Sheilds said that when West Basin was formed in 1947 the area still relied on groundwater supplies, but as the population grew the aquifer was overpumped and ocean water seeped in, largely rendering groundwater useless. By 1990, 80 percent of water was imported, from both the 444 mile California Aquaduct and the 242 mile Colorado River Aquaduct. Through West Basin’s efforts to reclaim more local water from conservation and recycling, Sheilds said, imported water now accounts for only 55 percent of overall local water supplies. Revived groundwater sources account for 19 percent and brackish water desalinization 1 percent. 

The proposed desalinization plant is projected to supply 10 percent. Sheilds said developing desalinization is vital because imported sources are increasingly under threat. 

“We are faced with ever-increasing droughts, in terms of intensity and frequency, record temperatures, and wildfires,” Sheilds said, noting that both aqueducts also cross the San Andreas fault. “Any kind of major earthquake could interrupt that supply of water for up to two years. That sounds alarmist, but that is in [Metropolitan Water District] studies.” 

Even without a natural disaster, Sheilds said, both the Colorado and California aqueducts cannot be relied upon — the former is shared with six other states and the Republic of Mexico and is “already over-allocated,” he said, while the latter depends on another diminishing source. 

“The Sierra snowpack is in fact the largest reservoir for water in the state and that is under increasing duress due to climate change and other factors,” Sheilds said. 

Sheilds said that the proposed facility would utilize state-of-the-art technology that would minimize environmental impacts, including a low-velocity intake system with 1-millimeter screens that would keep marine life from being pulled in and brine-output diffuser technology that would not toxify the areas when salt is reinjected into the ocean. He said West Basin’s desalinization demonstration project in Redondo Beach has helped prove the new technologies.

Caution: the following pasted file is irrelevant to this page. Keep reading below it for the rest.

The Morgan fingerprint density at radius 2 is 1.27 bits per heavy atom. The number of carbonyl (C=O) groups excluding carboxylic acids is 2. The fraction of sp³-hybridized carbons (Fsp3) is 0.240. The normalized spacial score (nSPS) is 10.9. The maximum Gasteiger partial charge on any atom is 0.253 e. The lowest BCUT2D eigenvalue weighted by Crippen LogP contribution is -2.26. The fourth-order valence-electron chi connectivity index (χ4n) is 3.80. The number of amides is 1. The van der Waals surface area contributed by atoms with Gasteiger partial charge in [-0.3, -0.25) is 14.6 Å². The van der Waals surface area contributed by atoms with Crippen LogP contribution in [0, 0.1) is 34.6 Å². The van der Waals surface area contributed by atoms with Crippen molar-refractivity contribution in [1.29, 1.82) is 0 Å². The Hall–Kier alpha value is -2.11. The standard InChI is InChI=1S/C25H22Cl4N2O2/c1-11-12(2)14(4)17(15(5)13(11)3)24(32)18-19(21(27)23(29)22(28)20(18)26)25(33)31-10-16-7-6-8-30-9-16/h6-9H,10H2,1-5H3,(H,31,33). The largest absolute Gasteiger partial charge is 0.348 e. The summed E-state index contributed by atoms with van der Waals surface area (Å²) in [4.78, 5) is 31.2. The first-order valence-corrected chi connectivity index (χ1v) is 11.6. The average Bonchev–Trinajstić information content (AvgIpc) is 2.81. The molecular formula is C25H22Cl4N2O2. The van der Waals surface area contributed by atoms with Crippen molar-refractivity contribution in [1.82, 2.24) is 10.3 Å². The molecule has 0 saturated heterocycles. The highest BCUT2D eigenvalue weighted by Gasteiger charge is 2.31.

“There is a huge amount of technical and scientific evidence out there demonstrating the impacts on the marine environment,” Sheilds said. “We are talking about taking that to the next level.” 

The West Basin Board of Directors has scheduled a special meeting to consider the EIR on Nov. 18. The project faces significant opposition, both from local environmental groups and municipalities. The EIR included letters from eight of the 17 cities served by West Basin, including five letters opposing the project from Redondo Beach, Hermosa Beach, Malibu, Carson, and Culver City. El Segundo, Hawthorne, and Manhattan Beach all submitted letters that were neutral on the project overall, although Manhattan Beach City Attorney Quinn Barrow’s letter suggested that the draft EIR was insufficient and needed to be revisited before an EIR could be completed, leaving the door open for the city to oppose the EIR. The main recourse any of the cities have in opposing the project would be to file lawsuits challenging the validity of the EIR. Only the West Basin board has a vote on the matter. 

Opposition largely centers around arguments that water conservation and recycling are the best way to increase local sourcing of water, and that the environmental impact of the proposed facility is understated by the EIR. 

Bob Sievers, the unofficial “mayor of El Porto,” the area of Manhattan Beach nearest the proposed facility, submitted a letter indicating the neighborhood would fight the project tooth and nail. 

“You are proposing to put a costly, environmentally unfriendly plant right on top of my neighborhood,” Sievers wrote. “We know the huge contracts are what is driving this thing….We surf at this beach and do not want brine and algae in the ocean you should be concerned with protecting. We will speak and speak loudly. Of course you want your shiny new offices here by the beach rather than their present location. We are on to you, and will all stand together to stop this at all costs.”